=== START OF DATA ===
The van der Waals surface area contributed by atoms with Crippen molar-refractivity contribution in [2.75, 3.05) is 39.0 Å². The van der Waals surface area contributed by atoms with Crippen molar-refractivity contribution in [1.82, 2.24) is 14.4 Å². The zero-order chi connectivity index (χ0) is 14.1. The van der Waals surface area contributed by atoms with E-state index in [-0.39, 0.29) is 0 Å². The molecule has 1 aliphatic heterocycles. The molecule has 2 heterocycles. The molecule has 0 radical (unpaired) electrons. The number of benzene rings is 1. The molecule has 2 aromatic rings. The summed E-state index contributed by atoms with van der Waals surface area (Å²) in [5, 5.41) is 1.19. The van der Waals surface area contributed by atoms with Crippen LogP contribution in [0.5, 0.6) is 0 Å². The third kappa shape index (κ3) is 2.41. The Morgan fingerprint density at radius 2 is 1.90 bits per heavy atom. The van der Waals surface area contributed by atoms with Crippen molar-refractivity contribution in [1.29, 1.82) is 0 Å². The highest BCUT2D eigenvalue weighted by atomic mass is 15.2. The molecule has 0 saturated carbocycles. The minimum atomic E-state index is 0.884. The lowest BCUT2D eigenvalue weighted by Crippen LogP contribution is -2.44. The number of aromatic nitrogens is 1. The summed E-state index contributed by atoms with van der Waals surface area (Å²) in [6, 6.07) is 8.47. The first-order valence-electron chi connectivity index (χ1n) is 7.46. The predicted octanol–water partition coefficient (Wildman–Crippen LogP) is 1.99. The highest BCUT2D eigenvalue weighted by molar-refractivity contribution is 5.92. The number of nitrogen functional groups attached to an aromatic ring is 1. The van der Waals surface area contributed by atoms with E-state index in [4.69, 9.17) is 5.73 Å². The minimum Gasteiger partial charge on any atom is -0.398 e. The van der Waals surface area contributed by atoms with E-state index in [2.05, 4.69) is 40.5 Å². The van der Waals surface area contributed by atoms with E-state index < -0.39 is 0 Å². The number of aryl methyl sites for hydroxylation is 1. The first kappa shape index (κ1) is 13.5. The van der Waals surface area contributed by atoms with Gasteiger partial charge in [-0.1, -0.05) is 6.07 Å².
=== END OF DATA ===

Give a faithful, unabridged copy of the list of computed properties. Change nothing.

The van der Waals surface area contributed by atoms with Crippen molar-refractivity contribution in [2.75, 3.05) is 39.0 Å². The van der Waals surface area contributed by atoms with Crippen molar-refractivity contribution in [1.82, 2.24) is 14.4 Å². The zero-order chi connectivity index (χ0) is 14.1. The van der Waals surface area contributed by atoms with E-state index in [-0.39, 0.29) is 0 Å². The molecule has 1 aliphatic heterocycles. The molecule has 2 heterocycles. The molecule has 0 radical (unpaired) electrons. The number of benzene rings is 1. The molecule has 2 aromatic rings. The summed E-state index contributed by atoms with van der Waals surface area (Å²) in [5, 5.41) is 1.19. The van der Waals surface area contributed by atoms with Crippen LogP contribution in [0.5, 0.6) is 0 Å². The third kappa shape index (κ3) is 2.41. The Morgan fingerprint density at radius 2 is 1.90 bits per heavy atom. The van der Waals surface area contributed by atoms with Crippen molar-refractivity contribution in [1.29, 1.82) is 0 Å². The highest BCUT2D eigenvalue weighted by atomic mass is 15.2. The molecule has 0 saturated carbocycles. The minimum atomic E-state index is 0.884. The lowest BCUT2D eigenvalue weighted by Crippen LogP contribution is -2.44. The number of aromatic nitrogens is 1. The summed E-state index contributed by atoms with van der Waals surface area (Å²) in [6, 6.07) is 8.47. The first-order valence-electron chi connectivity index (χ1n) is 7.46. The predicted octanol–water partition coefficient (Wildman–Crippen LogP) is 1.99. The highest BCUT2D eigenvalue weighted by molar-refractivity contribution is 5.92. The number of nitrogen functional groups attached to an aromatic ring is 1. The van der Waals surface area contributed by atoms with E-state index in [4.69, 9.17) is 5.73 Å². The minimum Gasteiger partial charge on any atom is -0.398 e. The van der Waals surface area contributed by atoms with E-state index in [2.05, 4.69) is 40.5 Å². The van der Waals surface area contributed by atoms with E-state index < -0.39 is 0 Å². The number of aryl methyl sites for hydroxylation is 1. The first kappa shape index (κ1) is 13.5. The van der Waals surface area contributed by atoms with Gasteiger partial charge in [-0.1, -0.05) is 6.07 Å².